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Best Practices at the End of the Photovoltaic System Performance Period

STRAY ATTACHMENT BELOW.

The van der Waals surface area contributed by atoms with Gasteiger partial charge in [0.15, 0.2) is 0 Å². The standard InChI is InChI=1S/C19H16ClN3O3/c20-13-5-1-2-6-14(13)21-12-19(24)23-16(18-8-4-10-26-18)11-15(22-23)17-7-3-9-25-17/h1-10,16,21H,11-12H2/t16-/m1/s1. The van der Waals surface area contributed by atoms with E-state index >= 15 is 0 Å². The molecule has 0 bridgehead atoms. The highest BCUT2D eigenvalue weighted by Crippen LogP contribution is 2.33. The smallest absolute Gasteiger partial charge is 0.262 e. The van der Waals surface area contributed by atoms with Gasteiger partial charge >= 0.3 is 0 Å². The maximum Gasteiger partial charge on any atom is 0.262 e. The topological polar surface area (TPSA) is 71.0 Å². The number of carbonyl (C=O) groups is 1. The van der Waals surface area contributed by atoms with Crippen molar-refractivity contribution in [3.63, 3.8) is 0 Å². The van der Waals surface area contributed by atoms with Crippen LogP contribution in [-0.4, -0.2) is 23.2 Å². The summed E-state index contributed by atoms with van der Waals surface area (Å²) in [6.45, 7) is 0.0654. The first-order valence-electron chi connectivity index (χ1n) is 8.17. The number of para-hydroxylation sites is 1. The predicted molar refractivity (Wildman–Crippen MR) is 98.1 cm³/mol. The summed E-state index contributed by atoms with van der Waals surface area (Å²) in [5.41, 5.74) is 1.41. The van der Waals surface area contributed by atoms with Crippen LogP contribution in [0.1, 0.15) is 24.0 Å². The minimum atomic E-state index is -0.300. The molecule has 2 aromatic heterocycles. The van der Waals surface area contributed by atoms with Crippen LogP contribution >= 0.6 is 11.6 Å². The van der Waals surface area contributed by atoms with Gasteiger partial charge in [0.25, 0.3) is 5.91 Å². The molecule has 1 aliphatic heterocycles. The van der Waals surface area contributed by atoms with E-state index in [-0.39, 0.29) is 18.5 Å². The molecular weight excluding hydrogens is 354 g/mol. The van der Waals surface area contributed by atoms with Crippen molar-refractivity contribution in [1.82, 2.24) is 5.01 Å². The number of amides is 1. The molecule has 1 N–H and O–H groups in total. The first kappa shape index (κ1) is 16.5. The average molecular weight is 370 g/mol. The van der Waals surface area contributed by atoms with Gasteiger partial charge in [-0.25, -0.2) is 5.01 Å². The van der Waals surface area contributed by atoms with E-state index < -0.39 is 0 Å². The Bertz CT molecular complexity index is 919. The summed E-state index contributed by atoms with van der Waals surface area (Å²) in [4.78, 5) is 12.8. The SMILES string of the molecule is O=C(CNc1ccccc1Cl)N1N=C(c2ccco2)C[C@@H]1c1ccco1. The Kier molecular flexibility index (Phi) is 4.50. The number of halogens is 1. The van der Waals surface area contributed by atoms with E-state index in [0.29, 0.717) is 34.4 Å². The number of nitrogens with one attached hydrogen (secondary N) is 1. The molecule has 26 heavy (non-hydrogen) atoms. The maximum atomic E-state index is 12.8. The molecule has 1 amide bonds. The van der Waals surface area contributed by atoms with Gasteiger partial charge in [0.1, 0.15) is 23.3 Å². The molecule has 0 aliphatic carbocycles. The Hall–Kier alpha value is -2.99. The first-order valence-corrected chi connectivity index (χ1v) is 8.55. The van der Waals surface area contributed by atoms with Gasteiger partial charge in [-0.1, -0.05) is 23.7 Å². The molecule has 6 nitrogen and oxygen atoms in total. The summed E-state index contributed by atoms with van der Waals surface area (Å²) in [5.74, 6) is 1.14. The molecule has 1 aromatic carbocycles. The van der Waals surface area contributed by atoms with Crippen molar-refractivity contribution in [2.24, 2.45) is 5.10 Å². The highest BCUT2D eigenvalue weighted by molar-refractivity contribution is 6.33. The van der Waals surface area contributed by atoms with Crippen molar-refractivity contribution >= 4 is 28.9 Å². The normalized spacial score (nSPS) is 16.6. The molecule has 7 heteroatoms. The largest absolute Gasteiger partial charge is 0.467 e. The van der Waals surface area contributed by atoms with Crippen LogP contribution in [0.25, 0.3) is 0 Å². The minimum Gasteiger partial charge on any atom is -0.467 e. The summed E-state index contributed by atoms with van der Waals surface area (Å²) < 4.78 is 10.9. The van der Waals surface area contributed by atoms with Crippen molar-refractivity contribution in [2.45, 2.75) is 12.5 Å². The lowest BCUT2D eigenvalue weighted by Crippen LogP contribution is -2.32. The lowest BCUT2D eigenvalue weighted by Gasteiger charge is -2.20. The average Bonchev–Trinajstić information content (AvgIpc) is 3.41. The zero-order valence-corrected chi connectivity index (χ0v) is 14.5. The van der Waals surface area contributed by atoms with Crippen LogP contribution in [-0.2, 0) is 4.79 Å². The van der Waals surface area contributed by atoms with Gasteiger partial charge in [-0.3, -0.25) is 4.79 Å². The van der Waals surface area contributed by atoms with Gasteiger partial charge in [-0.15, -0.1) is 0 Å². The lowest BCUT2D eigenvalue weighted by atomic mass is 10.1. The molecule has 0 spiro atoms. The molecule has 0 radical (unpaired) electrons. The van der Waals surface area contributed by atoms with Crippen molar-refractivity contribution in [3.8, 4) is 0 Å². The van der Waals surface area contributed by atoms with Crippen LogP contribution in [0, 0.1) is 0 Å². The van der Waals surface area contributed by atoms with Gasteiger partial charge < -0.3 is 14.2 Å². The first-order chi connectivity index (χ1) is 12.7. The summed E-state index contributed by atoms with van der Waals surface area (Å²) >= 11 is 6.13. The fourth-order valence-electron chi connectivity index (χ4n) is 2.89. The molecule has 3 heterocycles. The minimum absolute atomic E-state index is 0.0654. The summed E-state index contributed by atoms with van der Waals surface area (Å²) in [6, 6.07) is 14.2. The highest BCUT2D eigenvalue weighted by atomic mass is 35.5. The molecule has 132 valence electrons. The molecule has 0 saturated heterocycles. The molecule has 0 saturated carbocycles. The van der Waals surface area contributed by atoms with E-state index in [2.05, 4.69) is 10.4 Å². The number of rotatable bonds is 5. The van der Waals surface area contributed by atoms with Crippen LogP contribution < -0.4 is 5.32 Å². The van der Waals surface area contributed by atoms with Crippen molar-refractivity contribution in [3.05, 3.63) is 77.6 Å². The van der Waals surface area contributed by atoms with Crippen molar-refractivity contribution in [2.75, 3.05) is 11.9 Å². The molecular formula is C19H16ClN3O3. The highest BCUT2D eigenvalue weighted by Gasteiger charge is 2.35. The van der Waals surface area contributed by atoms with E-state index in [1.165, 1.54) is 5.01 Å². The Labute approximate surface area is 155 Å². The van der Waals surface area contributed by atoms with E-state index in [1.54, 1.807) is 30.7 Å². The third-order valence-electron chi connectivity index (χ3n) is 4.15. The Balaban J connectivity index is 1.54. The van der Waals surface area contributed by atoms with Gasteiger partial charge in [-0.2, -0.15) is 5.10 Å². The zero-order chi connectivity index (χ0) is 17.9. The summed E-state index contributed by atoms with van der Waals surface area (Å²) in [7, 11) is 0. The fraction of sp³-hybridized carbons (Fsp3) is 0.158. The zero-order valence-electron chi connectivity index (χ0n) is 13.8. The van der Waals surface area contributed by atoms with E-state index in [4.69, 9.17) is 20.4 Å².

Responsible and cost-effective dissolution of photovoltaic (PV) system hardware at the end of the performance period has emerged as an important business and environmental consideration. Alternatives include extending the performance period and existing contracts for power purchase, lease, and utility interconnect; refurbishing the plant by correcting any deficiencies; repowering the plant with new PV modules and inverters; or decommissioning the plant and removing all the hardware from the site. Often key decisions are made very early in the project development and might require decommissioning by some certain date after the end of a power purchase agreement. To “abandon in place” is not an alternative acceptable to landowners and regulators, so any financial prospectus should include costs associated with decommissioning, even if those costs are deferred by extending operations, refurbishment, or repowering. Decommissioning costs are driven by regulations regarding the handling and disposal of waste, with reuse and recycling of PV modules and other components preferred as a way to reduce both costs and environmental impact. Each alternative is discussed with order-of-magnitude costs, and recommendations are provided considering site-specific details of that situation, such as estimated costs to refurbish or repower, projected revenue from continued operations, and tax considerations. Decisions affecting alternatives at the end of the performance period for a PV plant are often limited by local regulations regarding permitting and land-use planning and state or federal regulations regarding handling and disposal of waste. Decisions regarding the final disposition of a system are often made much earlier—in the development of contracts, permits, and agreements regarding construction of the plant in the first place. Because a main driver of the PV market is concern about environmental sustainability, everyone in the PV industry—from PV module manufacturers, to project developers, to project owners and financiers, to designers and specifiers, to O&M providers—needs to ensure that liabilities such as hazardous materials are avoided and that the provisions made at the end of the performance period extract the most economic value and entail the least environmental impact as possible—or at least comply with all environmental regulations. In many cases, the site control, utility interconnection, and civil improvements such as access roads and stormwater drainage will have a high value and could justify repowering with new PV modules and inverters.